Antiallergic activity

An OPC extract has been shown to reduct the histamine release induced by compound 48/80 or the calcium ionophore A-23187 in isolated rat peritoneal mast cells.13

Anticancer activity

An OPC extract has been shown to selectively induce apoptosis (programmed cell death) in human mammary cancer cells (MCF-7) and not in normal human mammary MCF-10 cells.14 The extract has also been shown to induce differentiation and apoptosis in leukemia cells. It was shown to dose- and time-dependently inhibit cell proliferation in HL-60, U937, and K562 human leukemia cell lines and to induce apoptosis, or programmed cell death, in human breast cancer in vitro but not in normal human mammary cells.15 The OPC extract has also been shown to inhibit nitrosamine activation in lung microsomes in vitro and in vivo.16, 17 And incorporating an OPC-rich extract in to a cigarette filter has been shown to reduce toxicity and mutagenicity in rodents exposed to cigarette smoke.18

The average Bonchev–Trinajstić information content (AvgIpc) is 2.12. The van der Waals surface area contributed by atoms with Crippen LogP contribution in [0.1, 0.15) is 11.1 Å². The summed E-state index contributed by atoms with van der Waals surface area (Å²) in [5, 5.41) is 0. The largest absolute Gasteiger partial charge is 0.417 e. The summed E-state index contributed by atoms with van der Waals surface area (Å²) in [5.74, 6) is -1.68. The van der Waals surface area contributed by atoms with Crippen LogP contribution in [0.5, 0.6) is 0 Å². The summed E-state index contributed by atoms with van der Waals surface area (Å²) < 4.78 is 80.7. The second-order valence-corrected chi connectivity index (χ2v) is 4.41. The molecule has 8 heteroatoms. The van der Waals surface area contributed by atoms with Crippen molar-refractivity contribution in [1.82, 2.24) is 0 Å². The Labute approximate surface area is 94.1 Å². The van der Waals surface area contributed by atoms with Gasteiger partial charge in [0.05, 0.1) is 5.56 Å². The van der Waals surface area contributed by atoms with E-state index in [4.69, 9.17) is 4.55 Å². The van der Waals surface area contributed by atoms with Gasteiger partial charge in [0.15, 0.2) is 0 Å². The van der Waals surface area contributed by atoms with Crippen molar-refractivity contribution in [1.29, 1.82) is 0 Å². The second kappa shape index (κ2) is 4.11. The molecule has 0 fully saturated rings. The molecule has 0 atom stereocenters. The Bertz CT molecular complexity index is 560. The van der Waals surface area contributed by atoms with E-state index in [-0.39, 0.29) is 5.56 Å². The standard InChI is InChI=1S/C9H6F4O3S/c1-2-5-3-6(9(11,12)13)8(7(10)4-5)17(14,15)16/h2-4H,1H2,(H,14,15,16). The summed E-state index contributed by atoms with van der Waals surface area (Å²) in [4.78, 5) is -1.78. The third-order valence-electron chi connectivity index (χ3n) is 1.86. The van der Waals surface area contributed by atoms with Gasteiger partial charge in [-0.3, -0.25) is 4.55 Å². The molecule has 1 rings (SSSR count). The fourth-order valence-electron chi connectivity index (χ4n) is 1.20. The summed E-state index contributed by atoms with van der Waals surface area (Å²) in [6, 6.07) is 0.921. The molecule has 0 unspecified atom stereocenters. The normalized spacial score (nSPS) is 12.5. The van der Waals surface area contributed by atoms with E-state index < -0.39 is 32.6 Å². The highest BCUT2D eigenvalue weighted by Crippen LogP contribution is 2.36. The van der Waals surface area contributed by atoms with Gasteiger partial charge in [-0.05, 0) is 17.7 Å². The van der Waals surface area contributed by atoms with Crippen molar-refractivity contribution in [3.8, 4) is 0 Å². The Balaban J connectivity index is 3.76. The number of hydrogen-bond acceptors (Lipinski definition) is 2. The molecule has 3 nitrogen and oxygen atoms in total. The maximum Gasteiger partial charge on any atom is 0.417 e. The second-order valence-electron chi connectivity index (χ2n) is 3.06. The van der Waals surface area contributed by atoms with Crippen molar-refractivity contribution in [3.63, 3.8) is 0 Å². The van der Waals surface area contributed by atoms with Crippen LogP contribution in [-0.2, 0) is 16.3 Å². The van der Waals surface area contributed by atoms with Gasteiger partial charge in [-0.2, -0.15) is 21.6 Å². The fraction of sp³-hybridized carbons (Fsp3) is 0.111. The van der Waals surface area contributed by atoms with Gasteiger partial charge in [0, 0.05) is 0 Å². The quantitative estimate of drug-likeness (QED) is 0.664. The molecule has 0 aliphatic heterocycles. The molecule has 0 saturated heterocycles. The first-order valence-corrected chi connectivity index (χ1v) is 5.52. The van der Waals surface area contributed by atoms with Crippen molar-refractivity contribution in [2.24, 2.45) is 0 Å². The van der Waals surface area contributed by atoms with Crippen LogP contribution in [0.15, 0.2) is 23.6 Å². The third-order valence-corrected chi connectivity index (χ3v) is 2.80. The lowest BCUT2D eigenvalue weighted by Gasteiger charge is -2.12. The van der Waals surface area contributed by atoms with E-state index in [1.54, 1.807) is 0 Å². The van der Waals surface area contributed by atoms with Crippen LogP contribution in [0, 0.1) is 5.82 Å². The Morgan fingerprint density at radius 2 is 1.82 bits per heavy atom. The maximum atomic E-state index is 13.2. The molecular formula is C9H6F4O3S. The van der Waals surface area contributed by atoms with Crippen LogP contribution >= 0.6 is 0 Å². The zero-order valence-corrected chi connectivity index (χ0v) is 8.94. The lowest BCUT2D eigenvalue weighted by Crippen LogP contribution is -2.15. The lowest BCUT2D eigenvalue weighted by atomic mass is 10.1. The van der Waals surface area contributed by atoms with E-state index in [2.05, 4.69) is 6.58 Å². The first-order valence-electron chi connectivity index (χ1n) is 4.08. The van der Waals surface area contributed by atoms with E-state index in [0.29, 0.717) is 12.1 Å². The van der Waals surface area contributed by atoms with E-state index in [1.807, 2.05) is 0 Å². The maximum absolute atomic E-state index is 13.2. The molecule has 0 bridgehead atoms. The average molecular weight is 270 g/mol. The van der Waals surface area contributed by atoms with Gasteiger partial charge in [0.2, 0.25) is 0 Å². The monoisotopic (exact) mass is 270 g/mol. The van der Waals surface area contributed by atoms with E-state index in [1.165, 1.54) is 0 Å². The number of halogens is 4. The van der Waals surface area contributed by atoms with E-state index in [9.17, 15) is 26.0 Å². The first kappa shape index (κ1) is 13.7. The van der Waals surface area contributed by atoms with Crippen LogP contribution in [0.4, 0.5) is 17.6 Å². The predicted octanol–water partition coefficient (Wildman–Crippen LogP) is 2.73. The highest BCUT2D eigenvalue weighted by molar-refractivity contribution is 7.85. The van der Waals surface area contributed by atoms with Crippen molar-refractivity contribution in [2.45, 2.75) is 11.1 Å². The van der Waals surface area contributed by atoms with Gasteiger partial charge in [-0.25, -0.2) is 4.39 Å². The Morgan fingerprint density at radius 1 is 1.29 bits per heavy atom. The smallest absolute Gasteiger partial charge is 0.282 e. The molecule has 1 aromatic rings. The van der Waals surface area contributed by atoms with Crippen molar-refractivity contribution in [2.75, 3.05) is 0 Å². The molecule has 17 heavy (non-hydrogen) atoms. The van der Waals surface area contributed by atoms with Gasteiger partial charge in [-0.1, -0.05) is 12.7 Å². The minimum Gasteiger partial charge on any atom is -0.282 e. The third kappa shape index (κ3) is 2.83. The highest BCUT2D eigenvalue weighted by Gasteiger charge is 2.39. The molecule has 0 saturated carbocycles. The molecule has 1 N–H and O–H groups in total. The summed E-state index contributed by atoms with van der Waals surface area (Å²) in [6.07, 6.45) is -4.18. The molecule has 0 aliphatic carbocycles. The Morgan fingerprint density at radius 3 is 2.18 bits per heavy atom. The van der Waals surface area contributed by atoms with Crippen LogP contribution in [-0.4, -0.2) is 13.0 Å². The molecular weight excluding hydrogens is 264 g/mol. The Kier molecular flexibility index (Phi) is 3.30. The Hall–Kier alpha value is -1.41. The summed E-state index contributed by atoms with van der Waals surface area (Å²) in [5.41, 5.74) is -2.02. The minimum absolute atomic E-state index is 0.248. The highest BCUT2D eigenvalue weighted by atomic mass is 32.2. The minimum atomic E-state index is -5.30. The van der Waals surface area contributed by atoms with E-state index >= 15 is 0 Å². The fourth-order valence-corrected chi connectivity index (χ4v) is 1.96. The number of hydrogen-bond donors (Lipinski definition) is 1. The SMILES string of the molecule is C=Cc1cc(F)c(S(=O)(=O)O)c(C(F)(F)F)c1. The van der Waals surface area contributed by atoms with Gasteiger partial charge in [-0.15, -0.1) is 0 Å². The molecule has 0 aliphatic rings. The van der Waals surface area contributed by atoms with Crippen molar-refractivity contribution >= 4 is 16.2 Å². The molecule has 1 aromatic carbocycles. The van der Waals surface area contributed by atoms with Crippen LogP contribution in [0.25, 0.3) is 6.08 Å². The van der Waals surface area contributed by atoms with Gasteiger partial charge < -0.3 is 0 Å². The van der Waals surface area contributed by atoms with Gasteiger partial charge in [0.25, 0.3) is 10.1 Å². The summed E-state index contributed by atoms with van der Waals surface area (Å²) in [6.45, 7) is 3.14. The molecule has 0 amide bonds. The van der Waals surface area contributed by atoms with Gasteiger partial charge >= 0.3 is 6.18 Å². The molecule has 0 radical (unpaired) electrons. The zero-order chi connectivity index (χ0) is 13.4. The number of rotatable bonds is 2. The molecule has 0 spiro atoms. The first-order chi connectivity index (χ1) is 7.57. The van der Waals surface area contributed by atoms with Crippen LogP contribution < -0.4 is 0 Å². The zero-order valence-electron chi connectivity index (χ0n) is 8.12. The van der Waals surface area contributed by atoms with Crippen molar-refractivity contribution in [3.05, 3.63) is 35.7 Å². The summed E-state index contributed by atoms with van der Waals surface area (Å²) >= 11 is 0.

Anti-diabetic activity

Free radicals and oxidative stress have been implicated in the etiology of diabetes and its complications. In a in vivo study an OPC extract treatment significantly reduced blood glucose concentrations in diabetic rats. Biochemical markers for oxidative stress were assessed in the liver, kidney, and heart. Elevated hepatic catalase activity in diabetic rats was restored to normal levels after treatment. Additionally, diabetic rats treated with an OPC extract had significantly elevated levels of reduced glutathione and glutathione redox enzyme activities. The results demonstrate that OPCs alters intracellular antioxidant defense mechanisms in streptozotocin-induced diabetic rats.19